The Medical Assessment Unit was a further extension of A&E, a mixed ward of 4-bed bays where patients were held for short-term stays, or until a bed could be found for them on a more appropriate ward. As such, it saw patients come and go with great frequency, at any time of the day or night, with every different kind of illness, and of every age, though mostly geriatric. They never found a spare cardiac bed for me, and I spent two weeks there waiting for an angiogram, becoming a sort of fixed point, someone the staff could get to know a bit, and occasionally chat to in the quieter hours of night duty.
During the time that I was on that ward, the remaining three beds in my bay had a succession of no less than 19 other patients, both men and women. I cannot now remember them all, though many of them made an impression at the time. But I do remember that early on in my stay, in the bed opposite mine, there were two deaths within 24 hours.
I remember too the old man of about the same age and frailty as my husband was at the end - so thin, so subdued and quiet for most of the time. But there were moments when he would suddenly discard his oxygen mask and start ripping off all his monitor leads, or take off all his clothes and, if admonished, start throwing things off his table. I came back from a trip to the bathroom one time to find the floor of the bay covered in Maltesers! There was a certain bravura about such behaviour, a courageous defiance with which I had some sympathy. One could feel that he was hanging on to a sense of self-determination despite his diminished physical state. He certainly got the attention of the nurses!
Rather different from the pathetic, lost old woman lying next to me whose dementia, combined with extreme deafness, left her at the mercy of family and carers. She arrived on the ward from A&E at much the same time as I did, and was constantly worrying about the whereabouts of her handbag, which, she said, had a lot of money in it. She would speak of it to every nurse and other professional who came her way, but her enquiries were ignored or fobbed off with delaying words or excuses. Then her granddaughter visited, a loving and attentive young woman who spoke sympathetically to her Gran - until, that is, she was asked about the handbag. “I just need to know where it is” said the old lady plaintively. “You don’t need to know anything, Nana, you just need to leave everything to us” came the reply. Well meant, no doubt, but of one thing I am sure: we all have the right to remain in control for as long as we are aware enough to do so, and every woman’s life depends on her handbag! Why could no-one take the trouble to say reassuringly “I expect your family took it home, dear” - which, when her daughter visited, turned out to be the case. Her dignity was further assaulted when the doctor doing the rounds approached her with the remark “I am told you have some dementia”. This, of course, she roundly denied.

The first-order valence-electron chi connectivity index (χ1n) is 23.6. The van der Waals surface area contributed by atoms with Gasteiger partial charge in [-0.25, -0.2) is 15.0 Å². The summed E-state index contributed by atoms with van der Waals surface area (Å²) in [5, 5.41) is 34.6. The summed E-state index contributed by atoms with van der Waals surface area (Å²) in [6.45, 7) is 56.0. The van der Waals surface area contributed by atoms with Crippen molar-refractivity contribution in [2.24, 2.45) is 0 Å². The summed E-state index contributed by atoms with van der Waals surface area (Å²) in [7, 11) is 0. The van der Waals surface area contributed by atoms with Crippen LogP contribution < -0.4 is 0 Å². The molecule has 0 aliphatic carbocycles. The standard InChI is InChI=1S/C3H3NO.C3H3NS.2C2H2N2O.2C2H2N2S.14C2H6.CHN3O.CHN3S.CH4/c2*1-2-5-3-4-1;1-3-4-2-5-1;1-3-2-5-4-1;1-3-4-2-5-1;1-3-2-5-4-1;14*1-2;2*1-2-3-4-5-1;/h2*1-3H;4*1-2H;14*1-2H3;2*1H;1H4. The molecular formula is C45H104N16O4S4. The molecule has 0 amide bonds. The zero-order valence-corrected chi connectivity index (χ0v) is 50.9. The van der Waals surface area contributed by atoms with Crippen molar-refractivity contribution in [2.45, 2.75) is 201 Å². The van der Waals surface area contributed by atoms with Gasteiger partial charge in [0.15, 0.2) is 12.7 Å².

Then there was the 84-year-old man, upright and dapper and still quite a 'dish', who came in with a bad asthma attack. He never stopped fretting to go home, where he had an 89-year-old wife with the beginnings of dementia who depended on him for her care. At home he had his own nebulizer with which he was accustomed to manage his asthma attacks, in addition to his caring responsibilities. In the hospital there was a nebulizer plugged in beside his bed in case of need, but it had been disconnected while some other equipment was plugged in for the use of the neighbouring patient. This made him nervous, which I could understand, as I had had to call a nurse for him once already when an attack began with great suddenness. He was unable to plug it in himself, so he asked a nurse to do so. The nurse kept telling him he needn’t worry, because if he had another attack one of the staff would come and fix it for him. No matter how much he explained that he needed to have it under his own instant control, the nurse would not take the point, completely disregarding the fact that it could often take many minutes for the staff to answer the call bells. This time I could not forbear saying my piece in an attempt to get the thing connected for him, which it eventually was. When later he had another attack, this patient tried to bribe a nurse not to write it up in his notes, so that he would still be able to go home next day to his wife. Of course she did, but the doctor chose to overlook it and sent him home anyway, to his great delight and mine - (he was actually rather a bore, and chose me to unload his complaints onto).
[More to follow]